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Last Updated on May 5, 2015, by eNotes Editorial. Word Count: 960


Tree-ear is the twelve-year-old main character of A Single Shard. He is an orphan who lives under a bridge with his friend and surrogate father, Crane-man. Crane-man teaches Tree-ear to act honorably and be a good person. His love and support give Tree-ear the basis he needs to become more than just a street kid. Near the beginning of the story, Tree-ear begins to hope for such a future, and he manages to secure himself a job with Min, a pottery master. In this role, Tree-ear becomes the main provider for himself and for his protector. Throughout the story, he shows personal grit, helping the potter Min even after he refuses to train Tree-ear as a potter, and carrying a shard of Min’s work to the royal emissary even after robbers destroy the vases.

Tree-ear is named for a mushroom that grows on rotting logs “without benefit of parent seed”—a good name for an orphan character who lives on what others leave behind. At the end of the story, however, Ajima offers Tree-ear a new name, Hyung-pil. Tree-ear knows that their first son was named Hyung-gu, and that it is custom to give siblings names that share a syllable. In other words, Ajima’s offer of a new name is her subtle way of offering to adopt Tree-ear as a second son. Tree-ear’s acceptance of his new name signals that he is leaving behind his life as a homeless scavenger and taking up a valued position within a family and a community.


Crane-man gets his name because of a physical disability, a shriveled foot, that forces him to stand on one foot like a crane. Crane-man’s family died many years ago, and his disability prevented him from taking care of himself in their absence. He would have moved into the local monastery, but a fox—an animal that was greatly feared in Korea at the time of the story—appeared on the path to the monastery and scared him away.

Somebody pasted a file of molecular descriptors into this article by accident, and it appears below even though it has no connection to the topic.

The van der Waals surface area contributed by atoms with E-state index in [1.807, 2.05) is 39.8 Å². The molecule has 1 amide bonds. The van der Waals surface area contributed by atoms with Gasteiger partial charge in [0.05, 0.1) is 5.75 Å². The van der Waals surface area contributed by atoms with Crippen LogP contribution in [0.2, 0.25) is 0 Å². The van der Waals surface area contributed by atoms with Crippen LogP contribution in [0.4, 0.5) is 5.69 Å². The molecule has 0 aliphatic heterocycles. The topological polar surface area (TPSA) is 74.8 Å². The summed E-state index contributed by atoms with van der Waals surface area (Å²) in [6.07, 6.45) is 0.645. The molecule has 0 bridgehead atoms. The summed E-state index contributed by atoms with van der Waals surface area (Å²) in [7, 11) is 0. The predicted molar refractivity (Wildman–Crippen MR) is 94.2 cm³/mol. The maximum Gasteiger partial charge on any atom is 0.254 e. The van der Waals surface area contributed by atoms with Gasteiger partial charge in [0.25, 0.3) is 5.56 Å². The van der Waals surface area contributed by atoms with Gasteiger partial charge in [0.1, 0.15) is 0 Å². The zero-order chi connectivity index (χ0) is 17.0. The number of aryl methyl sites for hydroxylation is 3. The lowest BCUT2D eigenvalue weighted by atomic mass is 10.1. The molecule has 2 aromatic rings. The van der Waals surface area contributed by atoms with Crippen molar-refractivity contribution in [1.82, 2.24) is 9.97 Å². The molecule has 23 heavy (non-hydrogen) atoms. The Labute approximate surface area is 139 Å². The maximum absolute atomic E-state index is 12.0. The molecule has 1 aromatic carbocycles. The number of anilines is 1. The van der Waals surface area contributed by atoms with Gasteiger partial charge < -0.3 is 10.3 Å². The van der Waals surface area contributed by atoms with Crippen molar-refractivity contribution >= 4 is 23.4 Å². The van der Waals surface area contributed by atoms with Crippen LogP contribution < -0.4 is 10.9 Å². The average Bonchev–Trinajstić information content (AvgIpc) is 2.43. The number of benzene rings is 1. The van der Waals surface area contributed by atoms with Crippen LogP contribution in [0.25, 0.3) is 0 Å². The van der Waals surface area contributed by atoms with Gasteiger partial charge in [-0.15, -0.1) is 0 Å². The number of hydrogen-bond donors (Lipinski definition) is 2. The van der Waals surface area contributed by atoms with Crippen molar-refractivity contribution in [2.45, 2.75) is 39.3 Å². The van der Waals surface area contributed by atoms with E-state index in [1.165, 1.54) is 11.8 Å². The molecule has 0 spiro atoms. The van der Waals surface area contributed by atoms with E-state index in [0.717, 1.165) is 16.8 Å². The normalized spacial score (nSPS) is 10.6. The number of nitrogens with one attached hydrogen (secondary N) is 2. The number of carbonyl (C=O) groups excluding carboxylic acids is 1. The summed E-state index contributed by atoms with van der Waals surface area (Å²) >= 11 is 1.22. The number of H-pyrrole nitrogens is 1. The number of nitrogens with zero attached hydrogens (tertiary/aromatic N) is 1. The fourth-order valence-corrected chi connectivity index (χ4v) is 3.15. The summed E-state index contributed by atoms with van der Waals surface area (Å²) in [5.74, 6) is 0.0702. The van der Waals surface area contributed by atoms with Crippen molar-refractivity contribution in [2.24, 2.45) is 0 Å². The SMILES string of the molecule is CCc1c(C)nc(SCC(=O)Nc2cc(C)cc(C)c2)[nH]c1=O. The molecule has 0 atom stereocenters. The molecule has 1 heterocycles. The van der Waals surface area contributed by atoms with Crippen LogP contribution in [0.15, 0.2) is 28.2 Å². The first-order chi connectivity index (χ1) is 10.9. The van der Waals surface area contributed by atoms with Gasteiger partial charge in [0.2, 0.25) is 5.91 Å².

An honorable character who refuses to steal or accept gifts of pity, Crane-man contents himself with the food he can gather from garbage piles and from the forest. He is a father figure for Tree-ear, teaching the boy to live honestly even as a street urchin. He dies in an accident while Tree-ear is on a journey to the capital city for the potter, Min.


A master potter, Min is the greatest craftsman in Ch’ulp’o. He is a perfectionist who works slowly and refuses to sell anything but the best products. He is also a gruff, difficult character who accepts Tree-ear as a helper but never gives the boy any encouragement. He once had a son, but the boy died. At the end of the story, he adopts Tree-ear as a second son and begins teaching him the pottery trade.


Ajima, Min’s wife, is a staunch ally of Tree-ear’s throughout the story. She gives him food and clothes, and she clearly appreciates the chores he does to thank her. Halfway through the story, she asks Tree-ear to call her Ajima, a Korean word for a respected elderly relative. Although it is never said directly, the reader is led to believe that she is a major force in convincing Min to adopt Tree-ear and accept him as an apprentice.


Kang, another potter in Ch’ulp’o, does sloppy work but manages to originate an inlay technique that allows him to create stark images on his pottery. He gains some respect and a limited one-year royal commission for this development. However, both Tree-ear and Min regard Kang’s work as inferior.


Kim, the royal emissary, is responsible for commissioning pottery for the king. He can assign potters commissions for the work they will produce, either for limited periods or for the rest of their lives. He is a true pottery expert who sees the flaws in Kang’s work and admires the craftsmanship of Min’s creations. When Min’s work is ruined by an uncontrollable problem with the oxidation of the glaze, Kim offers him a second chance. Later, when Tree-ear appears at the capital city with only a shard of the vase Min made, Kim assigns the master potter a lifelong commission on its basis.


Hyung-gu, Min and Ajima’s dead son, makes no appearance in the story, but the boy affects the events nonetheless. The author suggests that Min’s grumpiness and perfectionism are partly caused by grief at the loss of his son. She also implies that Ajima’s effusive welcome of Tree-ear into her life is partly motivated by her wish for a new son.

Unnamed characters

Unnamed characters of note include the impatient farmer Tree-ear meets at the beginning of the story and the two robbers he meets near the end.

The impatient farmer is losing rice from a hole in a poorly made grass basket on his back. Tree-ear knows that he should not steal, so he tells the farmer about the hole—but he waits a little while before he says anything. Then, as Tree-ear has hoped, the farmer rewards him for his help by giving him the rice that has fallen to the ground. This episode establishes Tree-ear’s basically honest character as well as his ingenuity.

The two robbers at the end of the novel smash Min’s vases out of spite because they were hoping Tree-ear was carrying rice instead. These characters serve the plot function of pushing Tree-ear to a fateful decision—persevering in spite of extreme obstacles. At the same time, they are an image of the type of people Crane-man and Tree-ear could have become had they not chosen a more honorable path.

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